Variation in the Hatteras Front density and velocity structure Part 2: Historical setting

Dana K. Savidge, Jay A. Austin, Brian O. Blanton

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10 Scopus citations


On the continental shelf near Cape Hatteras, cool fresh Mid-Atlantic Bight and warm salty South Atlantic Bight shelf waters converge alongshelf 90% of the time, causing strong alongshelf gradients in temperature and salinity known as the 'Hatteras Front'. The resulting density gradient supports strong shoreward velocities in the cross-shelf oriented 'nose', of the Front in wintertime. To investigate further, the Frontal Interactions near Cape Hatteras (FINCH) project used shipboard ADCP and a towed undulating CTD to examine Hatteras Front property, density and velocity fields in August 2004, January 2005, and July 2005. Strong property gradients were encountered across the nose of the Hatteras Front in all cases, but the density gradient, dynamic height gradient, and observed along-front cross-shelf velocities evolved in time. FINCH along-Front velocities were strong and shoreward in fall and winter, and weakly mixed shoreward and seaward in July. Several archived data sets were examined, and demonstrate that the density evolution and wind forcing seen in FINCH are characteristic of other years. Evidence suggests the width of the Hatteras Front does not vary dramatically in time, so that consistently large fall and winter density contrast across the Front implies consistently large shoreward velocities along it in winter. Weak density contrasts across the Hatteras Front in spring suggest the magnitude and sign of springtime density gradients and along-Front velocities could vary interannually. Recruitment success of commercially important stocks on the shelf that depend on cross-shelf transport may thus be affected year to year.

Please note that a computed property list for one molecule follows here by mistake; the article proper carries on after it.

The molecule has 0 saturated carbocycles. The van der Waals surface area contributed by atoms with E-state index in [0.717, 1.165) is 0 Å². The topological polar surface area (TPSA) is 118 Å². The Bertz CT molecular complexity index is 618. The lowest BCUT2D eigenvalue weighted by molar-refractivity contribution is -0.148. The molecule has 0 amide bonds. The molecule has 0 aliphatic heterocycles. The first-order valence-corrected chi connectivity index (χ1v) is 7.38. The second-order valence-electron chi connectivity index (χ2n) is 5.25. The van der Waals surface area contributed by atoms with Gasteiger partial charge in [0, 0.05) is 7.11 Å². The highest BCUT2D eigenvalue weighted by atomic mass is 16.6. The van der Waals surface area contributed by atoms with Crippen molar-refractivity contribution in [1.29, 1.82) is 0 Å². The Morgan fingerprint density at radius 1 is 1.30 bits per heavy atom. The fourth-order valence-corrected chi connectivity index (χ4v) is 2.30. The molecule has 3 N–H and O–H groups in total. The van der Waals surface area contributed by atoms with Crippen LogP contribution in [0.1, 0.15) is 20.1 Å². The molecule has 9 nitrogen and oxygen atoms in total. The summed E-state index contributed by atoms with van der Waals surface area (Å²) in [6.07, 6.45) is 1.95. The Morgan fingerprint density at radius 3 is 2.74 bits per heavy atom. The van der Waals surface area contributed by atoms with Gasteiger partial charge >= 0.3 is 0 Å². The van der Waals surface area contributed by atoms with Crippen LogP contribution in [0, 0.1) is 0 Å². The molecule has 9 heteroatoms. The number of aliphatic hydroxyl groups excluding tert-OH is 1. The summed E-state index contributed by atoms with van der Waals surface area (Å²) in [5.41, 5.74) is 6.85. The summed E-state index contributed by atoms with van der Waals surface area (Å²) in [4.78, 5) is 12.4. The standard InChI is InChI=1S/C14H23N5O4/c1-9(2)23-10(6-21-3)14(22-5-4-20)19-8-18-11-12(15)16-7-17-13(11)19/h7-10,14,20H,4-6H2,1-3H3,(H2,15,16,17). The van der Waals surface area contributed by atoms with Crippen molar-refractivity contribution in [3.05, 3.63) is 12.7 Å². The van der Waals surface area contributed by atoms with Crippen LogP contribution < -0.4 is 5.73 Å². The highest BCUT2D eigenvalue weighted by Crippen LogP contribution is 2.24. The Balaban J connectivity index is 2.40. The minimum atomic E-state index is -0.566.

Original languageEnglish (US)
Pages (from-to)106-116
Number of pages11
JournalContinental Shelf Research
StatePublished - Feb 5 2013


  • Buoyancy effects
  • Coastal circulation
  • Coastal fronts
  • Cross-shelf transport
  • Seasonal variability


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